At Thursday’s action in front of the State Palace the AMP and the FRI-WP expressed their support for West Papuan liberation from the NKRI or Unitary State of the Republic of Indonesia.

Responding to this, Wiranto suggested that people do not need to become upset or anxious about the frequent actions by such groups.

“This old song is the same as the one played in the past. We don’t need to get upset, we don’t need to get anxious, we will just fight it,” he said.

Wiranto also said that the government would not be influenced by the “separatist” threat from such groups.

He asserted that in principle the government still considered Papua would remain part of the NKRI forever and did not need to be disturbed by challenges by any party at all.

“It is clear that we have a principled and standing position which cannot be disrupted by challenges from movements such as this,” he said.

Soft diplomacy
Wiranto also insisted that the government had repeatedly made efforts to develop diplomatic relations with neighbouring countries in order to suppress “biased issues” related to development in Papua.

Wiranto claimed that heads of state in the Asia-Pacific region such as Micronesia, Nauru, and Australia were often invited to help in “suppressing” such groups.

“Soft diplomacy activities which we are carrying out in the South Pacific continue apace. They [the Papuan separatist groups] perhaps then feel angry about the soft diplomacy activities that we are conducting,” said Wiranto.

Wiranto claimed to have invited officials from these countries to see for themselves the current conditions and social developments in remote parts of Papua.

This is aimed at preventing countries in the Asia-Pacific region from “misunderstanding” the current social developments and situation in Papua.

“So we invite them to see the facts [on the ground]. As if we do not provide good education to our friends in Papua. This issue is being continually pushed, continually made an issue of, in Europe, the South Pacific, but you know yourself right, the reality is not like that,” he said.

Wiranto said that there were still potential threats from irresponsible parties which resulted in the emergence of separatist groups in Papua.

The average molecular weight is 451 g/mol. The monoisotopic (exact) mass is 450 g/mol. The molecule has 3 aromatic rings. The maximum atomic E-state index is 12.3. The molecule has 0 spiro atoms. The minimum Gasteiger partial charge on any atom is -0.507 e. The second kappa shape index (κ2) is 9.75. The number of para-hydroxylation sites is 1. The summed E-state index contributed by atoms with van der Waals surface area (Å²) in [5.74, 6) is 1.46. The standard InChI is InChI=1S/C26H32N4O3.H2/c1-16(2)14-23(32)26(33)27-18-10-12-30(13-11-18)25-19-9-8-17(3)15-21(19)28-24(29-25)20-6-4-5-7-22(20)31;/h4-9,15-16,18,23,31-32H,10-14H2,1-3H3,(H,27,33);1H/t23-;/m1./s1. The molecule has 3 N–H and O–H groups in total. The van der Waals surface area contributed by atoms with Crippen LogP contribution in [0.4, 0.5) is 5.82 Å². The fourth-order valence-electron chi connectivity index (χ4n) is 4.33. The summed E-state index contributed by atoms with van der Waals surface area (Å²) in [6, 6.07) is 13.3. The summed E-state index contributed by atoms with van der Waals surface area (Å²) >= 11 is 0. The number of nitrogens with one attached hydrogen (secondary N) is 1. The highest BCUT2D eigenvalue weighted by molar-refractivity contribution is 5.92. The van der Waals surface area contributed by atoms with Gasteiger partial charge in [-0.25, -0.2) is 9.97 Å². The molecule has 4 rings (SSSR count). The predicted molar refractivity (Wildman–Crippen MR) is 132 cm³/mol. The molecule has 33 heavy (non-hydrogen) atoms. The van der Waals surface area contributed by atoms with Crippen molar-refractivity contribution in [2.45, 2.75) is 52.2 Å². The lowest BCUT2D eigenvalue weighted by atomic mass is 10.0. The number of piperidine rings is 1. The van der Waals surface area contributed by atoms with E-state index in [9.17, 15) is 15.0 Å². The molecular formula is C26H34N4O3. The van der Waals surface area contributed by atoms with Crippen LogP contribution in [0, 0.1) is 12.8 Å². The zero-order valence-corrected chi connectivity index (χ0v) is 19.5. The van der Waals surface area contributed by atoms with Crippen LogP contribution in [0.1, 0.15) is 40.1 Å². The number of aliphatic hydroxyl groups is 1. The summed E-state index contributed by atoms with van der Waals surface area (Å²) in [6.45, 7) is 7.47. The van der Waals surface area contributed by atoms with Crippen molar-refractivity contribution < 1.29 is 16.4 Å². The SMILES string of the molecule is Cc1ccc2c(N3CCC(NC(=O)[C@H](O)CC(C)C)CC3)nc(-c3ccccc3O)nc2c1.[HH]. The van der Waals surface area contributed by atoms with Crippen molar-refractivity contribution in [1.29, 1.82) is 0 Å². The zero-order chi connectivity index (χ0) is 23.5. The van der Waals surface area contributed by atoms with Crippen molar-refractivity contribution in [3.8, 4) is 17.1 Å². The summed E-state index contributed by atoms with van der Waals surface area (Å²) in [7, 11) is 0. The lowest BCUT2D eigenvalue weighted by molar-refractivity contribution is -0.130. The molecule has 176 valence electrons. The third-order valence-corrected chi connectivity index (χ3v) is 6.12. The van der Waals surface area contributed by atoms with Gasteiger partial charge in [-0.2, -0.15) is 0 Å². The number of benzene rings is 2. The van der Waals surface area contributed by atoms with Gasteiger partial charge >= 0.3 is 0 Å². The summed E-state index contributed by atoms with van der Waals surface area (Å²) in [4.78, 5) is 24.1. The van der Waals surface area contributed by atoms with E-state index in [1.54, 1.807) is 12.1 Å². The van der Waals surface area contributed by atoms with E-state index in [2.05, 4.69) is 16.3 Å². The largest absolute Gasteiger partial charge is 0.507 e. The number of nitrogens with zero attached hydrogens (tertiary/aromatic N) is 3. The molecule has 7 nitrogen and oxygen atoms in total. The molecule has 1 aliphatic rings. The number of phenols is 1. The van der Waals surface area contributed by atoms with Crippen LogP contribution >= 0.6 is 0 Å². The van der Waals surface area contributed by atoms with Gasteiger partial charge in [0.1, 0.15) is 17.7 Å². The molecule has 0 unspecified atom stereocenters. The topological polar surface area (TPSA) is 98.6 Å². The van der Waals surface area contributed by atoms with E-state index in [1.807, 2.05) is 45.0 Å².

He was reluctant however to cite which parties he meant. Wiranto said only that these parties did not want Indonesia to be united and only wanted to take the profits from mining in Papua.

“Because there are still parties that do not want our country to be united, there are still parties which take the profits from mining activities”, he said.

Translated by James Balowski for the Indoleft News Service. The original title of the article was “Aksi Referendum Papua: Infrastruktur Jokowi Bukan Jawaban”.

Background:
In 1969, Pepera — Known as the “Act of Free Choice”, a referendum, was held to decide whether West Papua, a former Dutch colony annexed by Indonesia in 1963, would be become independent or join Indonesia. The UN sanction plebiscite, in which 1025 hand-picked tribal leaders allegedly expressed their desire for integration, has been widely dismissed as a sham.

Critics claim that that the selected voters were coerced, threatened and closely scrutinised by the military to unanimously vote for integration.

Although it is widely held that West Papua declared independence from Indonesia on December 1, 1961, this actually marks the date when the Morning Star (Bintang Kejora) flag was first raised alongside the Dutch flag in an officially sanctioned ceremony in Jayapura, then called Hollandia.

The first declaration of independence actually took place on July 1, 1971 at the Victoria Headquarters in Waris Village, Jayapura, when Oom Nicolas Jouwe and two Free Papua Organisation (OPM) commanders, Seth Jafeth Roemkorem and Jacob Hendrik Prai, raised the Morning Star flag and unilaterally proclaimed Papua Barat or West Papua as an independent democratic republic, complete with a National Liberation Army (TPN), a provisional constitution, government, senate and parliament.

One of the rallies in West Papua. Source: Voice West Papua

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MIL OSI – Source: Evening Report Arts and Media

Indonesian anti-corruption watchdog arrests nine, including House member

A masked supporter of Indonesian Corruption Eradication Commission (KPK) holds up a poster declaring “I am KPK” during a 2015 protest in support of the commission. Image: VOA file

Pacific Media Centre Newsdesk

Corruption Eradication Commission (KPK) investigators have arrested nine people during a raid in Jakarta, including a member of the House of Representatives, an expert staffer, a driver and a businessman, reports the Jakarta Post.

The KPK also seized Rp 500 million (US$34,692) as evidence, the newspaper said.

KPK chairman Agus Rahardjo alleged the evidence confiscated was related to a transaction involving the House’s Commission VII overseeing energy, mineral, research and technology and the environment.